Are you making the most of your Production Planning module configuration and processes?
Jawad Akhtar, author of Production Planning and Control with SAP ERP joined us to chat about the PP module, Production Planning challenges, and technical issues in our one-hour Q&A. The chat was moderated by Scott Etkin, SCM editor for SAP Experts.
To review the entire Q&A, view chat replay or read the edited transcript here.
Scott Etkin: Hello and thanks to everyone for joining us today for a chat on configuring and fine-tuning SAP Production Planning. As managing editor of SCM EXPERT, I am pleased to have Jawad Akhtar join the chat. Jawad is an SAP Experts technical adviser and an expert in the areas of PP, QM, MM, PM, and DMS with experience in various industries.
Jawad is also author of the new book, Production Planning and Control with SAP ERP. Welcome, Jawad, and thanks for joining us in today’s chat!
Jawad Akhtar: Thank you very much, Scott! It's always a pleasure to interact with readers on any forum to share ideas and tips on improving and optimizing their business processes!
Hello Everyone! :)
Scott Etkin: Jawad, before we dig in to the questions from our readers, I just want to first congratulate you on the new book.
Scott Etkin: Can you talk about one or two big points of confusion about the PP module that you wanted to address – first for those who are just getting started in production planning and the PP module? And then for those who are looking to fine-tune their current production processes?
Jawad Akhtar: Thank you very much again, Scott! It was a massive writing project. But I am very happy with the outcome and the appreciation received so far!
Scott, I think one of the most neglected areas of PP has been the process industries' processes. Also, I think there wasn't any comprehensive resources on many of the optimization tools and resources available for readers to refer to.
I felt that PP consultants and Business process owners often struggled with understanding how PP fits with other logistics and SCM components. So, this book attempts to address these areas. In my 9 years of SAP experience working with diverse clients and industries, it always bothered me that many companies were not utilizing even 50% of the available standard features and functionality that PP component has to offer!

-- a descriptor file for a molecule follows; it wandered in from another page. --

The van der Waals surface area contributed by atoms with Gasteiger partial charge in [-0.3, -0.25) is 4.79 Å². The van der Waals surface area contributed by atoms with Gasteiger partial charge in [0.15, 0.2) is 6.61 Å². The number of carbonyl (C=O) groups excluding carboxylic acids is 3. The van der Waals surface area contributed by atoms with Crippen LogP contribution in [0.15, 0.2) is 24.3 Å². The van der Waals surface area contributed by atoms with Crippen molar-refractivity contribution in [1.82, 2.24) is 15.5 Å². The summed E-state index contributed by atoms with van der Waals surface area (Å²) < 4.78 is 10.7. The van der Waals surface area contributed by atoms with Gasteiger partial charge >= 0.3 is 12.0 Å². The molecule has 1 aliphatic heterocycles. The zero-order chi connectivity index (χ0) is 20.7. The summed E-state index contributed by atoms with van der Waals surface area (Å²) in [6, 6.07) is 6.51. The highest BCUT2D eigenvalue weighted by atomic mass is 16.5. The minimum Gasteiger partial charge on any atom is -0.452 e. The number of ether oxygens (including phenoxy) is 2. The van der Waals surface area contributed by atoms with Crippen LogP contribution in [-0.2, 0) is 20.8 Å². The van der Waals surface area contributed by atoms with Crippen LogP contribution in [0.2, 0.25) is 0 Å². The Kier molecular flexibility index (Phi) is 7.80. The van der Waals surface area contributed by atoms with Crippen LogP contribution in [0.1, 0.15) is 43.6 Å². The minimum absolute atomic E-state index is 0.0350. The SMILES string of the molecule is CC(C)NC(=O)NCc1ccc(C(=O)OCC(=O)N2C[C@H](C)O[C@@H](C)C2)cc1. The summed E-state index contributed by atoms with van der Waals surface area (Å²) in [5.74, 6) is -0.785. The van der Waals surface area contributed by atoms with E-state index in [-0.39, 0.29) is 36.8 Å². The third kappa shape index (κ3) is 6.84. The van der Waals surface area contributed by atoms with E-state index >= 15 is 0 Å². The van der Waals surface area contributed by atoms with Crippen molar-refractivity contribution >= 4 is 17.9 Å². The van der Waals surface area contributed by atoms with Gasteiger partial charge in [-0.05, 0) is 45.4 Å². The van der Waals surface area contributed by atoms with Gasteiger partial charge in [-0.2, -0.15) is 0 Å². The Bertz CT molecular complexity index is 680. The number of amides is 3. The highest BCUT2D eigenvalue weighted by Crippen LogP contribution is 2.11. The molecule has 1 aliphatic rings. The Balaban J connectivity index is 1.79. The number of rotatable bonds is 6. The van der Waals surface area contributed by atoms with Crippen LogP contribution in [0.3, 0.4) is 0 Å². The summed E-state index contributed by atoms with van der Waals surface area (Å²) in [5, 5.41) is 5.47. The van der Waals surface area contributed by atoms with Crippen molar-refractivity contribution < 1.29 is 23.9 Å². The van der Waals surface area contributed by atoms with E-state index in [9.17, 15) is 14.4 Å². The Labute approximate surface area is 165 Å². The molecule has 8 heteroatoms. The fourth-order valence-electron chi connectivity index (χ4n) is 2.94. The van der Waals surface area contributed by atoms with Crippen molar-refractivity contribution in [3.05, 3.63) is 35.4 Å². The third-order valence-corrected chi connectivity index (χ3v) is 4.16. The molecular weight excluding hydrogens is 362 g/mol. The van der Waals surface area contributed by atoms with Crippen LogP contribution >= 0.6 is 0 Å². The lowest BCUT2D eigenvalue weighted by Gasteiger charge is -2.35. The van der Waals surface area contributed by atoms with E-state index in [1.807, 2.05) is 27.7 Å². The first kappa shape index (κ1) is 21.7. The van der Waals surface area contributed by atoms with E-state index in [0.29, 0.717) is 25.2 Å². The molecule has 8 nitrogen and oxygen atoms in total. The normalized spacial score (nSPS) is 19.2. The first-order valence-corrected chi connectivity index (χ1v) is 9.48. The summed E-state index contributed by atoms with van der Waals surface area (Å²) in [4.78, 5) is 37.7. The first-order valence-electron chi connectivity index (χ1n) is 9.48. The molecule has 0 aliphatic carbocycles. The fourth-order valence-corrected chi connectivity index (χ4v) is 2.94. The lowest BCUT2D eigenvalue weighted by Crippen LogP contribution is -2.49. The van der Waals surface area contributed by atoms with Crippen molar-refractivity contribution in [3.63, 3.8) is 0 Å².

For example, for better planning there's Long-Term Planning (LTP) that can be put to use for all simulated-related planning. Early Warning System (EWS) was another area I felt was highly under-utilized, but so is Classification! All these are cross-modular and can be used by other SAP ERP components too!
Scott Etkin: Thanks again everyone for joining us. Jawad, we, of course, have lots of questions from our readers. I’ll let you get to those now
Jawad Akhtar: Okay, let's get started!
Comment From Guest: Hello, what settings are needed to turn on forecasting in ECC?
Jawad Akhtar: This book is a great expansion to several topics and areas that were previously not covered in a single resource. This book contains configuration and business processes chapters on PP-PI and REM. It contains chapter on reporting tools, and also a chapter on cross-modular integration.
Comment From Vivek: What is the best way of printing released process orders?
Jawad Akhtar: Hello Vivek, I'd use the transaction COPI for this. For discrete orders, I'll use CO04.
Comment From Stephanie: Can you expand a little bit on the EWS functionality?
Jawad Akhtar: Hi Stephanie, EWS, or Early Warning System is a wonderful functionality (and again little used!) that let you set up alerts which are important to you! For example, you want an instant alert as soon as your production scrap reaches 5% of the total production! You want an alert as soon as you seen a negative trend of over 2% in your daily production.
And the good thing about EWS is that you can all set this up yourself, amend it or even delete the ones you no longer need.